|Fundamental Subatomic Particles||Electromagnetic Radiation|
|Light and Other Forms of Electromagnetic Radiation|
The number of protons, neutrons, and electrons in an atom can be determined from a set of simple rules.
- The number of protons in the nucleus of the atom is equal to the atomic number (Z).
- The number of electrons in a neutral atom is equal to the number of protons.
- The mass number of the atom (M) is equal to the sum of the number of protons and neutrons in the nucleus.
- The number of neutrons is equal to the difference between the mass number of the atom (M) and the atomic number (Z).
Examples: Let's determine the number of protons, neutrons, and electrons in the following isotopes.
The different isotopes of an element are identified by writing the mass number of the atom in the upper left corner of the symbol for the element. 12C, 13C, and 14C are isotopes of carbon (Z = 6) and therefore contain six protons. If the atoms are neutral, they also must contain six electrons. The only difference between these isotopes is the number of neutrons in the nucleus.
12C: 6 electrons, 6 protons, and 6 neutrons
13C: 6 electrons, 6 protons, and 7 neutrons
|Practice Problem 1:
Calculate the number of electrons in the Cl- and Fe3+ ions.
Much of what is known about the structure of the electrons in an atom has been obtained by studying the interaction between matter and different forms of electromagnetic radiation. Electromagnetic radiation has some of the properties of both a particle and a wave.
Particles have a definite mass and they occupy space. Waves have no mass and yet they carry energy as they travel through space. In addition to their ability to carry energy, waves have four other characteristic properties: speed, frequency, wavelength, and amplitude. The frequency (v) is the number of waves (or cycles) per unit of time. The frequency of a wave is reported in units of cycles per second (s-1) or hertz (Hz).
The idealized drawing of a wave in the figure below illustrates the definitions of amplitude and wavelength. The wavelength (l) is the smallest distance between repeating points on the wave. The amplitude of the wave is the distance between the highest (or lowest) point on the wave and the center of gravity of the wave.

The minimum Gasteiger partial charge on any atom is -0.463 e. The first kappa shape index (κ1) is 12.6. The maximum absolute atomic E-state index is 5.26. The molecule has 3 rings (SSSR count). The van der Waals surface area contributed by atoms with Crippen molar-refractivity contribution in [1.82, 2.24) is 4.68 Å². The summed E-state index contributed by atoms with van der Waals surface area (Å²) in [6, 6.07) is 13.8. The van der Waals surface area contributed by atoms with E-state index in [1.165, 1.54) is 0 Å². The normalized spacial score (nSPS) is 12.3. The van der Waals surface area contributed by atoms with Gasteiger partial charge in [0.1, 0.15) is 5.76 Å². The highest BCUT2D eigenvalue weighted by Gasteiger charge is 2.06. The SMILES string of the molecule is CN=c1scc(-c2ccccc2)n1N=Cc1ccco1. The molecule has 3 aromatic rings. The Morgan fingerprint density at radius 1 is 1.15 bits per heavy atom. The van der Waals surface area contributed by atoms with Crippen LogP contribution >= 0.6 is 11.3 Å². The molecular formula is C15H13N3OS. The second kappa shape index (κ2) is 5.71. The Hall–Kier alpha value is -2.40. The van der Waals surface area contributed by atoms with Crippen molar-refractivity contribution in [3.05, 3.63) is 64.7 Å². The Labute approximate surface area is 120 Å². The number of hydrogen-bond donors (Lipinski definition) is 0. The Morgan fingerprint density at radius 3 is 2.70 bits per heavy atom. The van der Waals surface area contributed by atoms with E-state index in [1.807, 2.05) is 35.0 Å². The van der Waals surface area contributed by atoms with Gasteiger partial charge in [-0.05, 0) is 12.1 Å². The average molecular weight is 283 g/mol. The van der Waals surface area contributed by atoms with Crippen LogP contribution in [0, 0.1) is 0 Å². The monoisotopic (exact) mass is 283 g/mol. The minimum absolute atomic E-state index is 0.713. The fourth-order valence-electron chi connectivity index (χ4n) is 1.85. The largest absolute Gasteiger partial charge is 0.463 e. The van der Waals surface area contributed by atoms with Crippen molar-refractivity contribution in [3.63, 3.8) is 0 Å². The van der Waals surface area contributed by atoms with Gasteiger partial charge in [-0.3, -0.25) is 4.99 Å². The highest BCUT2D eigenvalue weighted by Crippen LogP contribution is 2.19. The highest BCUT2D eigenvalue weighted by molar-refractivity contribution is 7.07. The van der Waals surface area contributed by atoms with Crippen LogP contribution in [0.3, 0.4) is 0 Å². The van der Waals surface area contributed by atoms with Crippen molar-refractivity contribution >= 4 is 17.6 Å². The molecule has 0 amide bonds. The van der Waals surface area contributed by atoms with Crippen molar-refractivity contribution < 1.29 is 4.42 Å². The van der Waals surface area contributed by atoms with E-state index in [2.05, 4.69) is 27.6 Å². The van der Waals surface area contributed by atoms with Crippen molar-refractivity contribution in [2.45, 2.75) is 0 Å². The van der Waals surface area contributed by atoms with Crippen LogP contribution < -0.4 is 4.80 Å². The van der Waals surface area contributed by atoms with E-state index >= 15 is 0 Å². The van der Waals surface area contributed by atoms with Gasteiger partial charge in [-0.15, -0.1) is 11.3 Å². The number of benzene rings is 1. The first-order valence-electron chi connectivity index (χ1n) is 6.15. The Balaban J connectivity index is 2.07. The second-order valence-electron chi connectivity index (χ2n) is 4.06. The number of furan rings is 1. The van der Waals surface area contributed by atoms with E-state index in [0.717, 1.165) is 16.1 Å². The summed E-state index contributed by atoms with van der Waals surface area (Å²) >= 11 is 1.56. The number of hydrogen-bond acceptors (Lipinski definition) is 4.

If we measure the frequency (v) of a wave in cycles per second and the wavelength (l) in meters, the product of these two numbers has the units of meters per second. The product of the frequency (v) times the wavelength (l) of a wave is therefore the speed (s) at which the wave travels through space.
|Practice Problem 2:
What is the speed of a wave that has a wavelength of 1 meter and a frequency of 60 cycles per second?
|Practice Problem 3:
Orchestras in the United States tune their instruments to an "A" that has a frequency of 440 cycles per second, or 440 Hz. If the speed of sound is 1116 feet per second, what is the wavelength of this note?
Light is a wave with both electric and magnetic components. It is therefore a form of electromagnetic radiation.
Visible light contains the narrow band of frequencies and wavelengths in the portion of the electro-magnetic spectrum that our eyes can detect. It includes radiation with wavelengths between about 400 nm (violet) and 700 nm (red). Because it is a wave, light is bent when it enters a glass prism. When white light is focused on a prism, the light rays of different wavelengths are bent by differing amounts and the light is transformed into a spectrum of colors. Starting from the side of the spectrum where the light is bent by the smallest angle, the colors are red, orange, yellow, green, blue, and violet.
As we can see from the following diagram, the energy carried by light increases as we go from red to blue across the visible spectrum.
Because the wavelength of electromagnetic radiation can be as long as 40 m or as short as 10-5 nm, the visible spectrum is only a small portion of the total range of electromagnetic radiation.
The electromagnetic spectrum includes radio and TV waves, microwaves, infrared, visible light, ultraviolet, x-rays, g-rays, and cosmic rays, as shown in the figure above. These different forms of radiation all travel at the speed of light (c). They differ, however, in their frequencies and wavelengths. The product of the frequency times the wavelength of electromagnetic radiation is always equal to the speed of light.
vl = c
|Practice Problem 4:
Calculate the frequency of red light that has a wavelength of 700.0 nm if the speed of light is 2.998 x 108 m/s.